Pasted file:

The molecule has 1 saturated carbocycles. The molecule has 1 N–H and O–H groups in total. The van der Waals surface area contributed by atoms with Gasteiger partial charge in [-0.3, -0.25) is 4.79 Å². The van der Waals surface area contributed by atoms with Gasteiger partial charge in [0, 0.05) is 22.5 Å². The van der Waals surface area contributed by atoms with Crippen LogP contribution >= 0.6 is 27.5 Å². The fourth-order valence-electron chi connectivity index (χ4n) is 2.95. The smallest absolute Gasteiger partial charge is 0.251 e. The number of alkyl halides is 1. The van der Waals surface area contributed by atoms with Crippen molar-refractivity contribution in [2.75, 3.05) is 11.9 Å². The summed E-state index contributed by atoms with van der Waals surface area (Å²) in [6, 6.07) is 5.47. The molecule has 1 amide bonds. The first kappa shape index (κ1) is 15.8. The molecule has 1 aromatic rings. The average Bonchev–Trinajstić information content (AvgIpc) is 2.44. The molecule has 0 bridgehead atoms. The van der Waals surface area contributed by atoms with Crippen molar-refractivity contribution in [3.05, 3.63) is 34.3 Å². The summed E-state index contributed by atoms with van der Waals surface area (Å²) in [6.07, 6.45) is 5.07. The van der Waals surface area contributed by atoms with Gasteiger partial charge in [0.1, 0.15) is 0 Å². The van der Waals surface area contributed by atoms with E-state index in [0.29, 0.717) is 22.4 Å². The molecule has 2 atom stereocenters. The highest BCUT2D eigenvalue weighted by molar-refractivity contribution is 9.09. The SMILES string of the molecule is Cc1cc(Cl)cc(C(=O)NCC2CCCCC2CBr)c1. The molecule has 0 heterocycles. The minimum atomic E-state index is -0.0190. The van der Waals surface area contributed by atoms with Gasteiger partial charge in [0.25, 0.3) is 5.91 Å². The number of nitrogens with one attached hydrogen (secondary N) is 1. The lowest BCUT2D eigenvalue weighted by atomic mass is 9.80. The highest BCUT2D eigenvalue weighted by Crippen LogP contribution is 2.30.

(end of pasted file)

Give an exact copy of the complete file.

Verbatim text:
The molecule has 1 saturated carbocycles. The molecule has 1 N–H and O–H groups in total. The van der Waals surface area contributed by atoms with Gasteiger partial charge in [-0.3, -0.25) is 4.79 Å². The van der Waals surface area contributed by atoms with Gasteiger partial charge in [0, 0.05) is 22.5 Å². The van der Waals surface area contributed by atoms with Crippen LogP contribution >= 0.6 is 27.5 Å². The fourth-order valence-electron chi connectivity index (χ4n) is 2.95. The smallest absolute Gasteiger partial charge is 0.251 e. The number of alkyl halides is 1. The van der Waals surface area contributed by atoms with Crippen molar-refractivity contribution in [2.75, 3.05) is 11.9 Å². The summed E-state index contributed by atoms with van der Waals surface area (Å²) in [6, 6.07) is 5.47. The molecule has 1 amide bonds. The first kappa shape index (κ1) is 15.8. The molecule has 1 aromatic rings. The average Bonchev–Trinajstić information content (AvgIpc) is 2.44. The molecule has 0 bridgehead atoms. The van der Waals surface area contributed by atoms with Crippen molar-refractivity contribution in [3.05, 3.63) is 34.3 Å². The summed E-state index contributed by atoms with van der Waals surface area (Å²) in [6.07, 6.45) is 5.07. The van der Waals surface area contributed by atoms with Gasteiger partial charge in [0.1, 0.15) is 0 Å². The van der Waals surface area contributed by atoms with E-state index in [0.29, 0.717) is 22.4 Å². The molecule has 2 atom stereocenters. The highest BCUT2D eigenvalue weighted by molar-refractivity contribution is 9.09. The SMILES string of the molecule is Cc1cc(Cl)cc(C(=O)NCC2CCCCC2CBr)c1. The molecule has 0 heterocycles. The minimum atomic E-state index is -0.0190. The van der Waals surface area contributed by atoms with Gasteiger partial charge in [0.25, 0.3) is 5.91 Å². The number of nitrogens with one attached hydrogen (secondary N) is 1. The lowest BCUT2D eigenvalue weighted by atomic mass is 9.80. The highest BCUT2D eigenvalue weighted by Crippen LogP contribution is 2.30.